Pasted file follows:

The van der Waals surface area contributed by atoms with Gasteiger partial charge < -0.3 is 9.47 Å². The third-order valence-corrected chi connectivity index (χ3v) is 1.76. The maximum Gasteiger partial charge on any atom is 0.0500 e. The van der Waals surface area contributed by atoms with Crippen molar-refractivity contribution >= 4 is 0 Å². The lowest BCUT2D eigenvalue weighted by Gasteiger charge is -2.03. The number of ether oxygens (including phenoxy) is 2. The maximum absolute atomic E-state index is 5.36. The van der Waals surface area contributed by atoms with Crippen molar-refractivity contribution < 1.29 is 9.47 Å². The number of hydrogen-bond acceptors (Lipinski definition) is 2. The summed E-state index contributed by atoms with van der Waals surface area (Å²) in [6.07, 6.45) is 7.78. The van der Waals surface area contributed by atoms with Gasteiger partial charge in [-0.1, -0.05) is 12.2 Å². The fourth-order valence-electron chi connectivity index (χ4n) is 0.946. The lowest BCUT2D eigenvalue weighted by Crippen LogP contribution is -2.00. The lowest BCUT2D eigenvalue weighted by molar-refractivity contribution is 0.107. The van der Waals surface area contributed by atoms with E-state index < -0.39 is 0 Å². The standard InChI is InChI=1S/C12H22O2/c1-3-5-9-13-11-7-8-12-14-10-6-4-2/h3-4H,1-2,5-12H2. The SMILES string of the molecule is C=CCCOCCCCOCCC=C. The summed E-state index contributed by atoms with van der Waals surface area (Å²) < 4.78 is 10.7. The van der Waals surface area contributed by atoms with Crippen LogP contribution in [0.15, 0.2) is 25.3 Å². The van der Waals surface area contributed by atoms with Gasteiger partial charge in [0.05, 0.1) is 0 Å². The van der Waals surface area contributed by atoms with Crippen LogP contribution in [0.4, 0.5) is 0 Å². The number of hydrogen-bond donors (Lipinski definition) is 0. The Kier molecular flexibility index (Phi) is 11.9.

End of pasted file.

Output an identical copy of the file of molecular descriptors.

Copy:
The van der Waals surface area contributed by atoms with Gasteiger partial charge < -0.3 is 9.47 Å². The third-order valence-corrected chi connectivity index (χ3v) is 1.76. The maximum Gasteiger partial charge on any atom is 0.0500 e. The van der Waals surface area contributed by atoms with Crippen molar-refractivity contribution >= 4 is 0 Å². The lowest BCUT2D eigenvalue weighted by Gasteiger charge is -2.03. The number of ether oxygens (including phenoxy) is 2. The maximum absolute atomic E-state index is 5.36. The van der Waals surface area contributed by atoms with Crippen molar-refractivity contribution < 1.29 is 9.47 Å². The number of hydrogen-bond acceptors (Lipinski definition) is 2. The summed E-state index contributed by atoms with van der Waals surface area (Å²) in [6.07, 6.45) is 7.78. The van der Waals surface area contributed by atoms with Gasteiger partial charge in [-0.1, -0.05) is 12.2 Å². The fourth-order valence-electron chi connectivity index (χ4n) is 0.946. The lowest BCUT2D eigenvalue weighted by Crippen LogP contribution is -2.00. The lowest BCUT2D eigenvalue weighted by molar-refractivity contribution is 0.107. The van der Waals surface area contributed by atoms with E-state index < -0.39 is 0 Å². The standard InChI is InChI=1S/C12H22O2/c1-3-5-9-13-11-7-8-12-14-10-6-4-2/h3-4H,1-2,5-12H2. The SMILES string of the molecule is C=CCCOCCCCOCCC=C. The summed E-state index contributed by atoms with van der Waals surface area (Å²) < 4.78 is 10.7. The van der Waals surface area contributed by atoms with Crippen LogP contribution in [0.15, 0.2) is 25.3 Å². The van der Waals surface area contributed by atoms with Gasteiger partial charge in [0.05, 0.1) is 0 Å². The van der Waals surface area contributed by atoms with Crippen LogP contribution in [0.4, 0.5) is 0 Å². The number of hydrogen-bond donors (Lipinski definition) is 0. The Kier molecular flexibility index (Phi) is 11.9.